Criminological Theory: Context and Consequences / Edition 4

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The Fourth Edition of this highly successful text moves readers beyond often-mistaken common-sense understandings of crime by providing a rich introduction to how major scholars analyze crime. Criminological Theory: Context and Consequences, Fourth Edition shows the real-world relevance of theory by illuminating how ideas about crime play a prominent role in shaping crime-control policies and compelling students to apply theories to the contemporary milieu.

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Product Details

  • ISBN-13: 9781412936323
  • Publisher: SAGE Publications
  • Publication date: 12/19/2006
  • Edition description: Fourth Edition
  • Edition number: 4
  • Pages: 416
  • Product dimensions: 7.00 (w) x 9.90 (h) x 0.90 (d)

Meet the Author

J. Robert Lilly is Regents Professor of Sociology/Criminology and Adjunct Professor of Law at Northern Kentucky University. His research interests include the pattern of capital crimes committed by U.S. soldiers during World War II, the “commercial-corrections complex,” juvenile delinquency, house arrest and electronic monitoring, criminal justice in the People’s Republic of China, the sociology of law, and criminological theory. He has published in Criminology, Crime & Delinquency, Social Problems, Legal Studies Forum, Northern Kentucky Law Review, Journal of Drug Issues, The New Scholar, Adolescence, Qualitative Sociology, Federal Probation, International Journal of Comparative and Applied Criminal Justice, Justice Quarterly, and The Howard Journal. He has coauthored several articles and book chapters with Richard A. Ball, and he is coauthor of House Arrest and Correctional Policy: Doing Time at Home. In 2003 he published La Face Cachee Des GI’s: Les Viols commis par des soldats amercains en France, en Angleterre et en Allemange pendat la Second Guerre mondial. It was translated into Italian and published (2004) as Stupppi Di Guerra: Le Violenze Commesse Dai Soldati Americani in Gran Bretagna, Francia e Germania 1942–1945. It was published in English in 2007. The latter work is part of his extensive research on patterns of crimes and punishments experienced by U.S. soldiers in WWII in the European Theater of War. The Hidden Face of the Liberators, a made-for-TV documentary by Program 33 (Paris), was broadcast in Switzerland and France in March 2006 and was a finalist at the International Television Festival of Monte Carlo in 2007. He is the past treasurer of the American Society of Criminology. In 1988, he was a visiting professor in the School of Law at Leicester Polytechnic and was a visiting scholar at All Soul’s College in Oxford, England. In 1992, he became a visiting professor at the University of Durham in England. He was co-editor of The Howard Journal of Criminal Justice from 2006-2012.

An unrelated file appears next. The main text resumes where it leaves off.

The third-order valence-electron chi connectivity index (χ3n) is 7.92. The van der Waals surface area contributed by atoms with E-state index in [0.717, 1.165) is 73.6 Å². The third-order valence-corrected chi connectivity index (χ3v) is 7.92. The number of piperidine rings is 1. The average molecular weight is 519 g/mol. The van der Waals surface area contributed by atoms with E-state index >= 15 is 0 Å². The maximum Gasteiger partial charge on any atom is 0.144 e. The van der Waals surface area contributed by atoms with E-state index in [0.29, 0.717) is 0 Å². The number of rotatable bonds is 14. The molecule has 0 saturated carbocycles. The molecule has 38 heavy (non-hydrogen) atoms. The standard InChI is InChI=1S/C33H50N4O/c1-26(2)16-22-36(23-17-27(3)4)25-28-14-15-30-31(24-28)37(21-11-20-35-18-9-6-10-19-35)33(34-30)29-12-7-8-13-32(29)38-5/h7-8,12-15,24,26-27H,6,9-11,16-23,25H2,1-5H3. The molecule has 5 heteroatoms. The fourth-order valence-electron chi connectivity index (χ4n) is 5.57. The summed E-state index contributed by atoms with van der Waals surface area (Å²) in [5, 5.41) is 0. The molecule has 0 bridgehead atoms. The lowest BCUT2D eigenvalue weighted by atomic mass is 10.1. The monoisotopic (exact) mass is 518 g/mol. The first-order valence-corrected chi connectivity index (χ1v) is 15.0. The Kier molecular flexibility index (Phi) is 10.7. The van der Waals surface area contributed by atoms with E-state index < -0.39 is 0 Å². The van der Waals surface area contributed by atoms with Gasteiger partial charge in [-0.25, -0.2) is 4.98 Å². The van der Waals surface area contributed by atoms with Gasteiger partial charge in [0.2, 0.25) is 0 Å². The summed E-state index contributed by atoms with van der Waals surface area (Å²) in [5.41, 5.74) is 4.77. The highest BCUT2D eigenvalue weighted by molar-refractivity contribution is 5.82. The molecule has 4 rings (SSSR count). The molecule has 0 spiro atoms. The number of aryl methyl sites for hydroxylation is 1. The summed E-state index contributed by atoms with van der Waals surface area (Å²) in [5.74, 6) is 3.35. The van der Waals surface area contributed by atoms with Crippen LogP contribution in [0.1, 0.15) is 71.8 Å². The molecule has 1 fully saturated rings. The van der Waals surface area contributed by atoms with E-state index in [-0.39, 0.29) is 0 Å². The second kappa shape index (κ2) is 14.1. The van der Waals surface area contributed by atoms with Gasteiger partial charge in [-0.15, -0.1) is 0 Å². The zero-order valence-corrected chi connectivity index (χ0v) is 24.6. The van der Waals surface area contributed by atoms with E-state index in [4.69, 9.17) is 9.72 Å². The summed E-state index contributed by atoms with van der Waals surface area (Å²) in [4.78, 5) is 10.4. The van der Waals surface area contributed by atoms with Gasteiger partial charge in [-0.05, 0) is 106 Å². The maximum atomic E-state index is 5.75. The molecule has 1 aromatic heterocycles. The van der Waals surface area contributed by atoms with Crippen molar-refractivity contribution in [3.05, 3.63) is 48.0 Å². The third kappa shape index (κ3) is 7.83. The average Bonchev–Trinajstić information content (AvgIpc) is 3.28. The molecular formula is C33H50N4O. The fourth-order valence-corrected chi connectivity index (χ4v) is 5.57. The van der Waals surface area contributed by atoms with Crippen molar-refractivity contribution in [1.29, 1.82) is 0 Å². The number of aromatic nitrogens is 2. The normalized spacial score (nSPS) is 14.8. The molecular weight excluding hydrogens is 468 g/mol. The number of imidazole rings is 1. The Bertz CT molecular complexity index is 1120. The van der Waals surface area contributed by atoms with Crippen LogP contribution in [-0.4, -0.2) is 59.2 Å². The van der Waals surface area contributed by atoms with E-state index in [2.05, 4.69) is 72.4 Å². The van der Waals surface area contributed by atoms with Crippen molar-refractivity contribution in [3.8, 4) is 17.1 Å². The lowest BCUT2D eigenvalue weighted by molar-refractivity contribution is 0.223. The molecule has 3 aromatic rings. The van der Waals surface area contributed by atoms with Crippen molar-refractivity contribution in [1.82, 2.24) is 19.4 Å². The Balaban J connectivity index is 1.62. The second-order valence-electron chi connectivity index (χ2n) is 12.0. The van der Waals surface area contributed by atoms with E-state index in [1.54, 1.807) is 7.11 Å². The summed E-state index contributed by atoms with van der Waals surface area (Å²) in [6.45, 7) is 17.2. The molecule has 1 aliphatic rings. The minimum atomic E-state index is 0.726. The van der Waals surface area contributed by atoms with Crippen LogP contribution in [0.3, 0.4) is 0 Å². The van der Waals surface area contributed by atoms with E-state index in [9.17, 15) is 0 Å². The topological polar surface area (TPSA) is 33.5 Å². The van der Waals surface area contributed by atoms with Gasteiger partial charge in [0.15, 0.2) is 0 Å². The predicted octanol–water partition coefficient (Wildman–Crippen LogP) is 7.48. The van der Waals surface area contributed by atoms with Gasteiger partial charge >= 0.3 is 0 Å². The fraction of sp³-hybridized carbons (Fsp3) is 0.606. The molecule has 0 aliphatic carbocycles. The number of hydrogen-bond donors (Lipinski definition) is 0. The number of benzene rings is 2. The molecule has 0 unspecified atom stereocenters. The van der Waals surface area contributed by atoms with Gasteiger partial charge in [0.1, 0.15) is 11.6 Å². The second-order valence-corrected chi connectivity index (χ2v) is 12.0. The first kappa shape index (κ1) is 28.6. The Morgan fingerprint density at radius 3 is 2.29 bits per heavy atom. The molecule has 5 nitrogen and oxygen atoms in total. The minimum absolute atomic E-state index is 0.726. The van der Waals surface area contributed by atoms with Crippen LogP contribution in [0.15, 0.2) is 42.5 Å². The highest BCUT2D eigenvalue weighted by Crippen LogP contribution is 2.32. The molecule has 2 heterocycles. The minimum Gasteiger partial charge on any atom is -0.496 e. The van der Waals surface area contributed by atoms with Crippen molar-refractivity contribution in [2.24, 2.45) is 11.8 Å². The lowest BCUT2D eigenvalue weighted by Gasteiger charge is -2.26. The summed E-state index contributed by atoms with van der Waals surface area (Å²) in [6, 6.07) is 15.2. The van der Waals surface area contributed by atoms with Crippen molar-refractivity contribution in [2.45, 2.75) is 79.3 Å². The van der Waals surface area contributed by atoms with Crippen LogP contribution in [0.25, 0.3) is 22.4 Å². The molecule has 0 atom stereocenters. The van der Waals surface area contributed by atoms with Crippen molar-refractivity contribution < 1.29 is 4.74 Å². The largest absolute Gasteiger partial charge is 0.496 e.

Francis T. Cullen is Distinguished Research Professor in the School of Criminal Justice at the University of Cincinnati, where he also holds a joint appointment in sociology. He received a Ph.D. in sociology and education from Columbia University. Professor Cullen has published over 300 works in the areas of corrections, criminological theory, white-collar crime, public opinion, the measurement of sexual victimization, and the organization of criminological knowledge. His recent works include Challenging Criminological Theory: The Legacy of Ruth Rosner Kornhauser, Sisters in Crime Revisited: Bringing Gender into Criminology (in Honor of Freda Adler), The Oxford Handbook of Criminological Theory, The American Prison: Imagining a Different Future, Reaffirming Rehabilitation (30th Anniversary Edition), and Correctional Theory: Context and Consequences. Professor Cullen is a Past President of the American Society of Criminology and of the Academy of Criminal Justice Sciences. In 2010, he received the ASC Edwin H. Sutherland Award.